The UK Government has announced plans to introduce new rules on online advertising for online platforms, intermediaries, and publishers.  The aim is to prevent illegal advertising and to introduce additional protections against harmful online ads for under-18s.  Full details are set out in its recently published response (“Response”) to the Department for Culture, Media & Sport’s 2022 Online Advertising Programme Consultation (“Consultation”). 

The new rules would sit alongside the proposed UK Online Safety Bill (“OSB”), which addresses rules on user-generated content (see our previous blog here).  Since the EU’s Digital Services Act (which starts to apply from February 2024, see our previous blog here) will not apply in the UK following Brexit, the OSB and any new rules following this Response, form the UK’s approach to regulating these matters, as distinct from the EU.Continue Reading Further Regulation of Illegal Advertising: UK Government Publishes Response to its Online Advertising Programme Consultation

In a new strategy published on July 11, the European Commission has identified Web 4.0 and Virtual Worlds—often also referred to as the metaverse—as having the potential to transform the ways in which EU citizens live, work and interact.  The EU’s strategy consists of ten action points addressing four themes drawn from the Digital Decade policy programme and the Commission’s Connectivity package: (1) People and Skills; (2) Business; (3) Government (i.e., public services and projects); and (4) Governance.

The European Commission’s strategy indicates that it is unlikely to propose new regulation in the short to medium-term: indeed, European Competition Commissioner Margarethe Vestager has recently warned against jumping to regulation of Virtual Worlds as the “first sort of safety pad.” Instead, the Commission views its framework of current and upcoming digital technology-related legislation (including the GDPR, the Digital Services Act, the Digital Markets Act and the proposed Markets in Crypto-Assets Regulation) to be applicable to Web 4.0 and Virtual Worlds in a “robust” and “future-oriented” manner. Continue Reading European Commission Publishes New Strategy on Virtual Worlds

Late yesterday, the EU institutions reached political agreement on the European Data Act (see the European Commission’s press release here and the Council’s press release here).  The proposal for a Data Act was first tabled by the European Commission in February 2022 as a key piece of the European Strategy for Data (see our previous blogpost here). The Data Act will sit alongside the EU’s General Data Protection Regulation (“GDPR”), Data Governance Act, Digital Services Act, and the Digital Markets Act.Continue Reading Political Agreement Reached on the European Data Act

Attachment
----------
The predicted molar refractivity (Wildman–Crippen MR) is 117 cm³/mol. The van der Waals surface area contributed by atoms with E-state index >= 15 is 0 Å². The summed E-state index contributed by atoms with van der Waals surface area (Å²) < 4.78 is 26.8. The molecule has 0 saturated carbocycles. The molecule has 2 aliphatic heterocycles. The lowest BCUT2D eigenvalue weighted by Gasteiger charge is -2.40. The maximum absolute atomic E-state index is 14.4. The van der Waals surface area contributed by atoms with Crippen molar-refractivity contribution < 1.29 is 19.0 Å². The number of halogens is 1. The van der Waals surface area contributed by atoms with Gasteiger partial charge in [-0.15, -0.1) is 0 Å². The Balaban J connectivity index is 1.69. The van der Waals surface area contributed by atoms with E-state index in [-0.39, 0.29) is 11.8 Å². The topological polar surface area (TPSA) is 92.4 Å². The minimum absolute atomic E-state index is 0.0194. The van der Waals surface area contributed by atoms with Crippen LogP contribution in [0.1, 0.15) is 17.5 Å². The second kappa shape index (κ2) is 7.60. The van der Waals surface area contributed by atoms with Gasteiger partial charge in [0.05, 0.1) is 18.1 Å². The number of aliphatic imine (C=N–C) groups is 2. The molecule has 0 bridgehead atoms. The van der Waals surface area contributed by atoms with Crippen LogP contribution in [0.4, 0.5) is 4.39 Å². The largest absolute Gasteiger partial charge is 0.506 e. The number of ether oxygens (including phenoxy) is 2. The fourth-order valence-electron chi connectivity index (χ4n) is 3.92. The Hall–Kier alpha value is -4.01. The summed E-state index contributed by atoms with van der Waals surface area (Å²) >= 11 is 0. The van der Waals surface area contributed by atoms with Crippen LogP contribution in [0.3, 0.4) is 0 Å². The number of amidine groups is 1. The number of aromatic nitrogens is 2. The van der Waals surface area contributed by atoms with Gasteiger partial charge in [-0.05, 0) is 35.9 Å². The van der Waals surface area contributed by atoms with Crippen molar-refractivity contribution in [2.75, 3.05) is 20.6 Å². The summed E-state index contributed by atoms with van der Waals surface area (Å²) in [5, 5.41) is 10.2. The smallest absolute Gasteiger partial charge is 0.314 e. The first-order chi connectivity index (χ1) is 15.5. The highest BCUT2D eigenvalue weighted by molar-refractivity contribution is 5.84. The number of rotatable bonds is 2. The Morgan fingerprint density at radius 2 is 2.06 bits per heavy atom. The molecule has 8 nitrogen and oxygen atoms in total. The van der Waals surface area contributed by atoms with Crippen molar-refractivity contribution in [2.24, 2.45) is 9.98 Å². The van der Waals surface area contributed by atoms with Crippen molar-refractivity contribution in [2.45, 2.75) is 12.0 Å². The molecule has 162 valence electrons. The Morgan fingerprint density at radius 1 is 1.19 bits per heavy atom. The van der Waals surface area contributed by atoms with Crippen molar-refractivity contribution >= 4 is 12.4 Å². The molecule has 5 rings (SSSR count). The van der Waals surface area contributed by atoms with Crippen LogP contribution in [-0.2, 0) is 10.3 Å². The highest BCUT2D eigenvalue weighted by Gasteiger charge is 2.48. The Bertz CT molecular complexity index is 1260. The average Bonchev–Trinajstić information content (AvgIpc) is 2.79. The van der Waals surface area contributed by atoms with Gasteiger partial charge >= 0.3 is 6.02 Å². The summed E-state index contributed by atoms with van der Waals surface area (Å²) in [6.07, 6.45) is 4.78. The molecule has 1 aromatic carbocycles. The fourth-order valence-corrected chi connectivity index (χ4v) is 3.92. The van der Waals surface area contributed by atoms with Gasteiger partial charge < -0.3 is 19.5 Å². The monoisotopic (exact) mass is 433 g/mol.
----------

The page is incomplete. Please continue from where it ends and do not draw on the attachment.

Facial recognition technology (“FRT”) has attracted a fair amount of attention over the years, including in the EU (e.g., see our posts on the European Parliament vote and CNIL guidance), the UK (e.g., ICO opinion and High Court decision) and the U.S. (e.g., Washington state and NTIA guidelines). This post summarizes two recent developments in this space: (i) the UK Information Commissioner’s Office (“ICO”)’s announcement of a £7.5-million fine and enforcement notice against Clearview AI (“Clearview”), and (ii) the EDPB’s release of draft guidelines on the use of FRT in law enforcement.Continue Reading Facial Recognition Update: UK ICO Fines Clearview AI £7.5m & EDPB Adopts Draft Guidelines on Use of FRT by Law Enforcement

            On April 28, 2022, Covington convened experts across our practice groups for the Covington Robotics Forum, which explored recent developments and forecasts relevant to industries affected by robotics.  Sam Jungyun Choi, Associate in Covington’s Technology Regulatory Group, and Anna Oberschelp, Associate in Covington’s Data Privacy & Cybersecurity Practice Group, discussed global regulatory trends that

In 2021, countries in EMEA continued to focus on the legal constructs around artificial intelligence (“AI”), and the momentum continues in 2022. The EU has been particularly active in AI—from its proposed horizontal AI regulation to recent enforcement and guidance—and will continue to be active going into 2022. Similarly, the UK follows closely behind with

There has been a substantial increase in the use of the Internet across the African continent, aided by ongoing investment into local digital infrastructure, reduction in the associated costs, and improved user access. This has allowed both individuals, and private and public entities, the ability to access, collect, process and/or disseminate personal data more easily,